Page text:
As for the short-term policies known as STLDI, Trump's order instructs federal agencies to consider lengthening the coverage period and making the policies renewable--meaning that people could choose STLDI, as a more or less permanent option for health care coverage.
This appeals to the Trump administration because, as the executive order notes, STLDI is "exempt from the onerous and expensive insurance mandates and regulations" of Obamacare. Freed from the requirement that such policies be temporary, STLDI could be offered cheaply to young, healthy people who don't anticipate having significant health care expenses.
Thus, Trump's objective is clearly to expand the availability of insurance plans that aren't subject to the full scope of the ACA's patient protection requirements. As Jonathan Cohn wrote at Huffington Post, the order could allow "a proliferation of cheaper, less comprehensive plans that would undermine rules about who and what insurers must cover."
TRUMP'S SECOND order would end reimbursements to insurance companies for the cost-saving reductions (CSRs) they are required by law to make for low-income policyholders. These payments are estimated to total $7 billion in 2017.
Trump and Republicans have deceptively characterized these payments as "handouts" to the insurance industry. But CSR payments are the means that the Obama administration came up with to provide help for low-income consumers who have to purchase health insurance under the ACA rules.
Under the ACA, individuals and families with incomes up to 250 percent of the federal poverty line who buy insurance through state or federal markets are eligible for a reduction in premium payments and out-of-pocket costs. The ACA also requires that the federal government pay insurers to offset this reduction.
But because the law doesn't explicitly require the government to appropriate funds to cover the CSR payments--and Congress didn't pass a separate measure to fund them--the Republicans claimed that the CSR violated the constitution because the administration was making the payments without the sanction of Congress.
In 2016, a federal judge ruled in favor of the GOP in a lawsuit against the Obama administration, but immediately stayed her order blocking the payments in order to let the appeals process play out.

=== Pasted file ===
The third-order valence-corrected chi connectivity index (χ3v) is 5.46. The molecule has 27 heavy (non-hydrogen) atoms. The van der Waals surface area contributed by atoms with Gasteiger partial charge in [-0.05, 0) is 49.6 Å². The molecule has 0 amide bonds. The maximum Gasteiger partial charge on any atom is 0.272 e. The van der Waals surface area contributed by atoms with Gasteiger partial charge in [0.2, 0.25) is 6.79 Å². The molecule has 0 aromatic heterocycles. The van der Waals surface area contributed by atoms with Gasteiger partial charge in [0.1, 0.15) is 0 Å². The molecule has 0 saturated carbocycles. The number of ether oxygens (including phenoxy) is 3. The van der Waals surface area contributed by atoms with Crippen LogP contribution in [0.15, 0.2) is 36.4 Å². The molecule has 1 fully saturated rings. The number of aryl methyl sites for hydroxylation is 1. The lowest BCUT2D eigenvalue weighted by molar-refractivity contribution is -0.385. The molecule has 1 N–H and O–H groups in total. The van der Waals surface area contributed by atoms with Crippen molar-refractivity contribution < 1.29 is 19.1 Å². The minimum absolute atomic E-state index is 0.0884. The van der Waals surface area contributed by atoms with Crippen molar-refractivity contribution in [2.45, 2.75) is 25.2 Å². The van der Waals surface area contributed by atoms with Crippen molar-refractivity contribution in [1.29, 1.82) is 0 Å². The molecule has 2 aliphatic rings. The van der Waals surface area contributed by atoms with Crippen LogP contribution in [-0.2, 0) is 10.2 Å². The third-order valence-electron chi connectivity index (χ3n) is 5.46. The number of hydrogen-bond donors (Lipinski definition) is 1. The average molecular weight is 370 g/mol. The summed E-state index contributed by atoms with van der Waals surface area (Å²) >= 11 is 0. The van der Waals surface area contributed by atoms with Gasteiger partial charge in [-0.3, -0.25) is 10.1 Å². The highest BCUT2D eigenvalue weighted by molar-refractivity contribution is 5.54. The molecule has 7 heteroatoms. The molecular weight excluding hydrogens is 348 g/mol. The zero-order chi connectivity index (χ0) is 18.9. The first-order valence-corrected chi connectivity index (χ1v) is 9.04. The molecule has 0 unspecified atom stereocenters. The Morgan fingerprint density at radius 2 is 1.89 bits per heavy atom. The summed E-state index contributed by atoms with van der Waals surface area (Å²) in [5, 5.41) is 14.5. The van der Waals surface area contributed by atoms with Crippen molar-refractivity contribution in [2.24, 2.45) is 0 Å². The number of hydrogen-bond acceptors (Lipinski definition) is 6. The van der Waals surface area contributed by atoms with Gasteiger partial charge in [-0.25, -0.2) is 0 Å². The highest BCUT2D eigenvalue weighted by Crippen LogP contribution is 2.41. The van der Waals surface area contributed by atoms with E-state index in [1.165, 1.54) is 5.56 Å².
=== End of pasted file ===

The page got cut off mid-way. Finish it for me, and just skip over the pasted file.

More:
Ever since Trump took office, his administration has been threatening to use the court decision as a pretext for cutting off CSR payments.
The requirement that insurance companies continue to offer rate reductions to lower-income people remains in effect, whether or not they get CSR payments from the Feds. So the question is how the insurers will respond.
One danger is that more insurance companies will abandon the state and federal marketplaces for selling policies under the ACA--a trend that has been accelerating already over the last several years. Others might use the cutoff as an excuse to stop offering reduced rates as required, and wait to see how the Trump administration responds.
For insurers that remain in the ACA marketplace, another approach would be to raise premiums to offset the lost reimbursement from the federal government.
In August, the Congressional Budget Office (CBO) studied this possible outcome and concluded that most of the negative effects arising from higher premiums would be offset by corresponding increases in the premium tax credit (PTC), another Obamacare subsidy. In other words, the tax credit would increase for people paying higher premiums.
But this conclusion relies on the rather massive assumption that the PTC itself will remain intact.
The CBO estimates that with CSR payments to insurers eliminated, the cost of increased PTCs over the next 10 years in reduced tax revenue to the federal government would be a net of $247 billion.
Republicans in Congress have already demonstrated with every health care proposal they've tried to pass this year that they believe too much is being spent on subsidizing health care for the needy. What are they odds they'll stand for such an increase?
TO THE extent that a rise in premiums isn't offset by tax credits or other means, the result will be higher costs, fewer plan options and reduced access to health care. And if enough insurers decide to exit the market, many people may find themselves with no health insurance options whatsoever.
But this--or at least the threat of this--is precisely what Trump wants.
"Now, we're going to get the health care done," Trump told reporters on October 16. "In my opinion, what's happening is, as we meet--Republicans are meeting with Democrats because of what I did with the CSR, because I cut off the gravy train. If I didn't cut the CSRs, they wouldn't be meeting."